Experience report: building an administrative connection to Glitch

At first I wanted to build a tool to transfer files to and from a Glitch project, which many posts in the feature requests section confirm I’m not unique in desiring.

I decomposed this into two problems: (i) a way to transport data between a local computer and a Glitch project and (ii) some additional logic and user interface to harness that data transport for file transfer. In this report I focus on (i). That’s all we’ll be discussing–what’s the best way for a project administrator to set up a one-off data communication between a local computer and a Glitch project.

Background: the elemental communications with Glitch

There are a few ways a Glitch project connects to the outside. Let’s review these:

  1. Anyone (only approved users in the case of private projects) can communicate with the project over HTTP on the project’s glitch.me subdomain.
  2. A project member can view and modify code files through the web editor.
  3. A project member can open a terminal session.
  4. A project member can connect to a debugger.
  5. Anyone (only approved users in the case of private projects) can fetch the project as a Git repository and a project member can push to it.
  6. A project member can upload assets.
  7. A project member can view project logs.
  8. A project member can execute a command and get its output.

I’ve built some cool things with (1), and it’s a highly capable means of communication, but it doesn’t seem right for this job. I’m focusing on public projects because they’re available for free, which means that we’d have to build our own authentication system. It’s also more disruptive in that the tool would somehow have to set something up on the project to intercept whatever data we’re sending.

Option (2) is limited to files that would show up in the editor, and it’s limited to text. I can’t help but imagine that I’d be using a ‘file transfer’ tool to back up and restore binary database files from .data though–not shown in the editor and not text. I have some experimental scripts to do this already, but for these reasons they don’t live up to my expectations of a ‘file transfer’ tool. It has a nice property that you don’t have to run refresh afterwards, so I’d like to add this to my snail CLI suite regardless.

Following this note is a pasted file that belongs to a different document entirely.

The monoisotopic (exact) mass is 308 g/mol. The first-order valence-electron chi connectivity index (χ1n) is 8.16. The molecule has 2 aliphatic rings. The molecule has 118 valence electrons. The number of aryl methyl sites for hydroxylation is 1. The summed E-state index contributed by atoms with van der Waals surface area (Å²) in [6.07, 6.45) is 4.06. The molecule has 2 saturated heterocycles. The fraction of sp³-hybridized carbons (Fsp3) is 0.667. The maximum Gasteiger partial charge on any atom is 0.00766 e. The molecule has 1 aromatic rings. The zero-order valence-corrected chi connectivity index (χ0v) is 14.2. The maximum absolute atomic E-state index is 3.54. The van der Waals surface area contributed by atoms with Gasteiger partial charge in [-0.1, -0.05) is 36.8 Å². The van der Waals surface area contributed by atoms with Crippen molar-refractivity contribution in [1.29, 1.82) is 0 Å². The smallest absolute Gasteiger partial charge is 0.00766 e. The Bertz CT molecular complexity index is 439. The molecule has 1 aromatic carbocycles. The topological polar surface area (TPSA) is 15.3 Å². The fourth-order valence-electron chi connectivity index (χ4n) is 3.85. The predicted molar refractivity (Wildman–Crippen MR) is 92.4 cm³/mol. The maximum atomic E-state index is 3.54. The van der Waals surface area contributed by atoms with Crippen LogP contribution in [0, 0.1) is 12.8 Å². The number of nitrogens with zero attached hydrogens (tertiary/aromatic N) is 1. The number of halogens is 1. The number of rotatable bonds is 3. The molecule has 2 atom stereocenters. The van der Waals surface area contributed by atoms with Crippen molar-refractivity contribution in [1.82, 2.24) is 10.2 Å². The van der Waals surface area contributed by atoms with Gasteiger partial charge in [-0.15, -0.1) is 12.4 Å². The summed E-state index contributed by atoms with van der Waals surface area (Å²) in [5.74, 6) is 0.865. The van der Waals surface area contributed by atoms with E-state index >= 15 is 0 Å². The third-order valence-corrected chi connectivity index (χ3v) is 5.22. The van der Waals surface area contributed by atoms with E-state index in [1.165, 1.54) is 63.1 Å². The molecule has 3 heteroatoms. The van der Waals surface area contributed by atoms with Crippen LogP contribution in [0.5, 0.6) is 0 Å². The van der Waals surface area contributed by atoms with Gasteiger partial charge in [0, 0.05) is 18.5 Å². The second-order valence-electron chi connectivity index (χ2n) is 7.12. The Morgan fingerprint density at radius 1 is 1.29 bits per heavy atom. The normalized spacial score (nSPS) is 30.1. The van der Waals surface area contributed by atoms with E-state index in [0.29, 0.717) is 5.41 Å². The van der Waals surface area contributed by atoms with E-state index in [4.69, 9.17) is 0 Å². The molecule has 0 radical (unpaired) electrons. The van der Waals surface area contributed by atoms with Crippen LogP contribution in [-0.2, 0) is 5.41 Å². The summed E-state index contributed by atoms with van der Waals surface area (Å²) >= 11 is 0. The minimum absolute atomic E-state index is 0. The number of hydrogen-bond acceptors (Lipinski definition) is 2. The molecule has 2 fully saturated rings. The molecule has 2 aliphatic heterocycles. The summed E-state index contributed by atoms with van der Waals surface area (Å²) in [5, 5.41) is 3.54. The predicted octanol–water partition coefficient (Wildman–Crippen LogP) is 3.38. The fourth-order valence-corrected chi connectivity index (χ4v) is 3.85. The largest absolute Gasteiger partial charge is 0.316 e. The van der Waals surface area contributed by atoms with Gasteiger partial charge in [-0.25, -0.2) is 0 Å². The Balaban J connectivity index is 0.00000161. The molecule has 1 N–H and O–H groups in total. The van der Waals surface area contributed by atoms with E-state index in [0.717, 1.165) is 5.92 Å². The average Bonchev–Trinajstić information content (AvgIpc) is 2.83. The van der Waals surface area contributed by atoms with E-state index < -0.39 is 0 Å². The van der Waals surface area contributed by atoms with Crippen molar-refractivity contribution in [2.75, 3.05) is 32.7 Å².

Option (3) is built on WeTTY, which is built on a package called node-pty, which it turns out has a text-based API. There’s also whatever translation terminal devices normally do to make sure, for example that nothing takes effect until you press enter and that line endings get munged up properly.

Option (4) is intriguing, but I see a lot of people complaining that it doesn’t connect right, so I’ve held off on using it for this job. But I’ve recently started looking into it, and I might revisit this.

Option (5) is pretty much meant for transferring files, but it has some limitations. It’s restricted to stuff in the Git repository at /app. Moreover, if I’m to be a good person, I’d have to restrict myself to things that should go in version control. Furthermore, any file transferred this way would first have to touch down in the most precious /app mount (i.e. the one limited to 200 MB (some other number for boosted projects)) because that’s where the .git directory is.

Option (6) can and, in recommendations already on this forum, is paired with a curl or wget from within the container to achieve a fairly low-hassle one-directional transfer. You could also transfer things from a project by giving the project a copy of Glitch’s upload policy. I want to explore the idea of a project uploading assets on its own sometime. But this approach has drawbacks too. It makes the file public, and you can’t later delete the file from the CDN, which is undesirable from a security standpoint. Maybe you could hide it by uploading under a long unguessable filename and not updating the .glitch-assets file, but I don’t know how secretive Glitch is overall with asset filenames. Also, it’s two separate transfers through two different servers, which feels like it would be inefficient.

Option (7) is too crazy, even for me. Perish the thought.

Number (8) actually exists separately from the terminal, in case you didn’t know. It’s used in things like the editor’s ‘find in all files’ function. You can send a command and get the result back as a string. But that might be a little scary for file transfer, because in several places the file would have to fit in memory.

An unlisted option is that we could build it upon a bug in Glitch that allows us to connect to a project. But we shouldn’t both (i) hope for Glitch to get faster at fixing security vulnerabilities and (ii) hope for the longevity of tools that exploit a vulnerability. And we’d better side with (i), because what good would it be if we could transfer files but those files weren’t safe?

Next post: choosing from these

The options don’t look great, but they’re all we have. In the next post, I’ll discuss which one I went with.


I would say option three is quite promising. I believe all you need to connect to your project’s terminal outside of Glitch is the socket url, your persistent token, and the project to be on. Good luck with this, I’m curious to see what you come up with.

The least bad option

This might not have turned out to be true, but when I was deciding among these various ways to communicate with a Glitch project, it sure looked like option (3) was the least bad of the bunch. @RiversideRocks, I see you’re thinking the same.